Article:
I describe the pain as- if you were to stub your toe really hard on the corner of the bed and it takes your breath away, times this by 3 and you’re about there. It makes so much sense to the way my body responds to pains. I pull muscles and they ache like anybody elses’ would but the rest of my body will go into an intense meltdown from this. I cry like anyone else if I stub my toe, my hips lock or i trap my finger in the door. On days I am in a flare my skin burns- if you were to give me a hug, the pain can make me feel physically sick. If someone were to bump into me gently in the streets when I am experiencing pain it can make my body spasm and I cry. This is one element of fibro.
So, I was initially diagnosed with coccydynia- meaning coccyx pain;) I was then diagnosed a few months later with Fibromyalgia and hypersomnia. This made sense. It affected my ability to study my A levels massively! I was on the up from recovering from mental health issues and this set me back emotionally! Since breaking my coccyx, pain started in my coccyx, spread down to my hips, sciatica, knees, shins, ankles and up to my lower back shoulders, lymph nodes, arms, nerves in my forearms, jaw etc…I had always suffered back pain due to having large boobies;) This pain was different- it felt deeper inside my nerves and less like a strength issue from pressure from the weight of my breasts. I’m fortunate in the fact I find my fibro symptoms to be mainly under control now although I do have flares every two weeks or so. Infections & illness are likely to make all symptoms flare or worse. Doing to much or too little can cause issues! I will save this discussion for my post for Myalgic Encephalitis awareness month!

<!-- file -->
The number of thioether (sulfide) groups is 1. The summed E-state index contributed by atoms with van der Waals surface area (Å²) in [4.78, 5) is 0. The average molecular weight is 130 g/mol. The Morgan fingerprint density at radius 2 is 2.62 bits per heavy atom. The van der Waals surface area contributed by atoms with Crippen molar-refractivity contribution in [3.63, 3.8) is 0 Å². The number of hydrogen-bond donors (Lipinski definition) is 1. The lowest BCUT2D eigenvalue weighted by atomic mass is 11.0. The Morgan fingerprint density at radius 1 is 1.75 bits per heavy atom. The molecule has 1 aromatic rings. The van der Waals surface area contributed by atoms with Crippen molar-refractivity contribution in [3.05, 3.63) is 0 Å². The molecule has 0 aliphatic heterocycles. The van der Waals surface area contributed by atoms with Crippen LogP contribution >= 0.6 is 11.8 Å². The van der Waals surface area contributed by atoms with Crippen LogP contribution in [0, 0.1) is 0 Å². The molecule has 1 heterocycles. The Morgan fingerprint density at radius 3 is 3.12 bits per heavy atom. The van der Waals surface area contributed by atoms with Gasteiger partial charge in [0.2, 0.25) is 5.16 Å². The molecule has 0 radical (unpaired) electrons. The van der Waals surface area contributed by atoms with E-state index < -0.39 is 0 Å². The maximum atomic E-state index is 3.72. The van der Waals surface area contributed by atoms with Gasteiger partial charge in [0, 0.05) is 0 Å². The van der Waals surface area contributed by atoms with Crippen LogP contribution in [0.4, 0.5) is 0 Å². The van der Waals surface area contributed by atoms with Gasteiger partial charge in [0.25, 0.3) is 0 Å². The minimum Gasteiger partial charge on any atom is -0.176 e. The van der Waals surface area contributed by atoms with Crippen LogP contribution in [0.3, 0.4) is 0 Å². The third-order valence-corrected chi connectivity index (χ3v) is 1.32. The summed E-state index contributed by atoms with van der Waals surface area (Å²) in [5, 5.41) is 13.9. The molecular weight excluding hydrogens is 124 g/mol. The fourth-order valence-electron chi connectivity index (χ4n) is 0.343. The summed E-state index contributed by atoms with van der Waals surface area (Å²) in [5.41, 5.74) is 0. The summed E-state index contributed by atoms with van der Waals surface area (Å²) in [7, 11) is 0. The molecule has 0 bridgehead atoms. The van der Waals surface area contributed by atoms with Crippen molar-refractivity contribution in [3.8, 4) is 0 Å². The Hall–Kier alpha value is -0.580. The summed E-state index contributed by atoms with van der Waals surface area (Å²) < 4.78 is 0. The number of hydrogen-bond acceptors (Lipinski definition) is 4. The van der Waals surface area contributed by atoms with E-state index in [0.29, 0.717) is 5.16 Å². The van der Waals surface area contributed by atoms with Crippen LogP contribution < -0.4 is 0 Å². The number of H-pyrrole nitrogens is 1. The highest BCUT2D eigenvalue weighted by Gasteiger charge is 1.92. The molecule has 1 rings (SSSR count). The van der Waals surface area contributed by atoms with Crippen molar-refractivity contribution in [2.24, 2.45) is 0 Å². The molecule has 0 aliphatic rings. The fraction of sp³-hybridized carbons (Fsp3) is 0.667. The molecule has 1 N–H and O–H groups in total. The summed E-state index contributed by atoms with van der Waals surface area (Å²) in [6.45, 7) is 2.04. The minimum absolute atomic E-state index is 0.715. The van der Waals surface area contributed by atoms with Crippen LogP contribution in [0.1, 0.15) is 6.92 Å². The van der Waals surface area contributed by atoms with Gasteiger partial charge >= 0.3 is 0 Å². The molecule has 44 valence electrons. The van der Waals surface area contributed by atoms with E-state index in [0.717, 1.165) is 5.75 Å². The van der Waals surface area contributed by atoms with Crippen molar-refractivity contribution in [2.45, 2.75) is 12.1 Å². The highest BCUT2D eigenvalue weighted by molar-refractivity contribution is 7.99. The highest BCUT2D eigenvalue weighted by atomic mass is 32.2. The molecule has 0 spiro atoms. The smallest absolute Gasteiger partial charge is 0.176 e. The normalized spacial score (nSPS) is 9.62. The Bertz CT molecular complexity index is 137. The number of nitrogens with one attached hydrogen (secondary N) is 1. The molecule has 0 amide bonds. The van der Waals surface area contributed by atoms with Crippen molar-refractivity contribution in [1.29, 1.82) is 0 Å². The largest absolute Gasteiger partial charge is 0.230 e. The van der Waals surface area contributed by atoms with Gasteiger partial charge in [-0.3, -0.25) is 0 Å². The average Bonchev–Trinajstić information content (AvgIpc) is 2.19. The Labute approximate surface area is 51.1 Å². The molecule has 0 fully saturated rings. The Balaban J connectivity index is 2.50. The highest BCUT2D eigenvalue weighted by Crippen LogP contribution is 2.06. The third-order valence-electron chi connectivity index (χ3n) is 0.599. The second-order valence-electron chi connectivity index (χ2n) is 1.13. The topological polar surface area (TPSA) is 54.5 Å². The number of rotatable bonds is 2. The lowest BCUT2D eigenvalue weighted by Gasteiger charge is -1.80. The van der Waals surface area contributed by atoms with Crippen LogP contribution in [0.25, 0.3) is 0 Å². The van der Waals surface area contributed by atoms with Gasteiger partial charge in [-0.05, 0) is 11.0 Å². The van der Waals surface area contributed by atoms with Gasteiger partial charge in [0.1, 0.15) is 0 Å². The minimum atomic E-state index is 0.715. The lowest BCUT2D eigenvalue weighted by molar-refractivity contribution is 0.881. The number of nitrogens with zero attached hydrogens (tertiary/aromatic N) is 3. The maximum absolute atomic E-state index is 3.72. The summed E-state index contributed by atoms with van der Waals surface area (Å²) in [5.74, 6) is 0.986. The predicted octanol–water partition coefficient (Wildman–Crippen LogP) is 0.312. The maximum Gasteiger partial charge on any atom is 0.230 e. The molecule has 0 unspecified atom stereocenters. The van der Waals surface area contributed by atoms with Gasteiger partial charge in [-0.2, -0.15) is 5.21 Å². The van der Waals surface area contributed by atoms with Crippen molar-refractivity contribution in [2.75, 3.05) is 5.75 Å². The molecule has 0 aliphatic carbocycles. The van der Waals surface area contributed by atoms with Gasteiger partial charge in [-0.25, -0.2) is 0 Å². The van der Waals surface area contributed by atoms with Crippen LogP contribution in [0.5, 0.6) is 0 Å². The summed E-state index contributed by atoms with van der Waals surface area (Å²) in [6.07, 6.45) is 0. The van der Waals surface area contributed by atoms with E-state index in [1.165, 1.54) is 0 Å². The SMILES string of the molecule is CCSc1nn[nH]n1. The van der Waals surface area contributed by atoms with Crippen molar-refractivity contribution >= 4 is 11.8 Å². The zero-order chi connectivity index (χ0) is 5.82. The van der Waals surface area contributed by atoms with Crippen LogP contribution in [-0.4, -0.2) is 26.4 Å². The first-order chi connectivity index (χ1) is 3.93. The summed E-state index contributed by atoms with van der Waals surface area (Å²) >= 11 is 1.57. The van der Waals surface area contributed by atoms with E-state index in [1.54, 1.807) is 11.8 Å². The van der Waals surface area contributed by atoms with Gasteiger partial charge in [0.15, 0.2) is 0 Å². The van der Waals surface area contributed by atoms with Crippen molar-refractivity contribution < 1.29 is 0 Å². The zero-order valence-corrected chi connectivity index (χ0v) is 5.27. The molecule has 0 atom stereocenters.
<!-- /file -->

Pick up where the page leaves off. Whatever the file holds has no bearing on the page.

COMMON TRIGGER POINTS OF PAIN INCLUDE; back of the head, tops of the shoulders, upper chest, hips, knees, outer elbows.
Fibromyalgia is often referred to as an invisible illness or the irritable everything syndrome. People with fibro may struggle to come to terms with the reality of their condition, feel that they are letting everyone down. It is important to have a good support network to talk about feelings and recognise emotion changes due to your physical symptoms.
Pain fluctuates & an increase in pain symptoms are called a flare up or ‘fibro flare’ various physical, environmental, emotional factors affect ‘flare up’ symptoms. Flare ups of pain can be incredibly frustrating & happen when you do too much or too little. We may be doing all the right things and suddenly the pain will increase! Fibromyalgia is about finding the right balance and sometimes household tasks can be exceptionally difficult!
BRAIN FOG IS REAL!!!
“Fibro fog” or “brain fog” – is a term some people use to describe cognitive issues associated with fibromyalgia.
trouble staying alert
I often find myself in a daze, not listening, concentrating or ‘day- dreaming’. Sometimes I can have long in-depth conversations with people and not remember what we spoke about, what, they said/ I said or why I said it. I find myself losing everything!!!! Reading things and not taking it in. watching things and not listening/ understanding. Forgetting simple things and being away with the fairies. As someone with OCD and who was once exceptionally organised, I find this to be the most difficult fibro symptom.
I hope through my ‘aticcersguidetolife’ accounts I can speak about my conditions in a positive way, network other young disabled people and raise awareness.
If you would like to find out more about fibromyalgia including flare ups, trigger points, fibro fog etc… I have done a more in-depth post here:
Fibromyalgia Action UK is an amazing charity that offers information and support to people with fibromyalgia and their families. There are many support networks for people with fibro including Facebook groups, smaller local groups funded through FAUK & social media. Don’t suffer alone. People with fibromyalgia can often feel isolated and struggle with mood disorders and mental health issues due to the uncertainty and grief of living with chronic pain.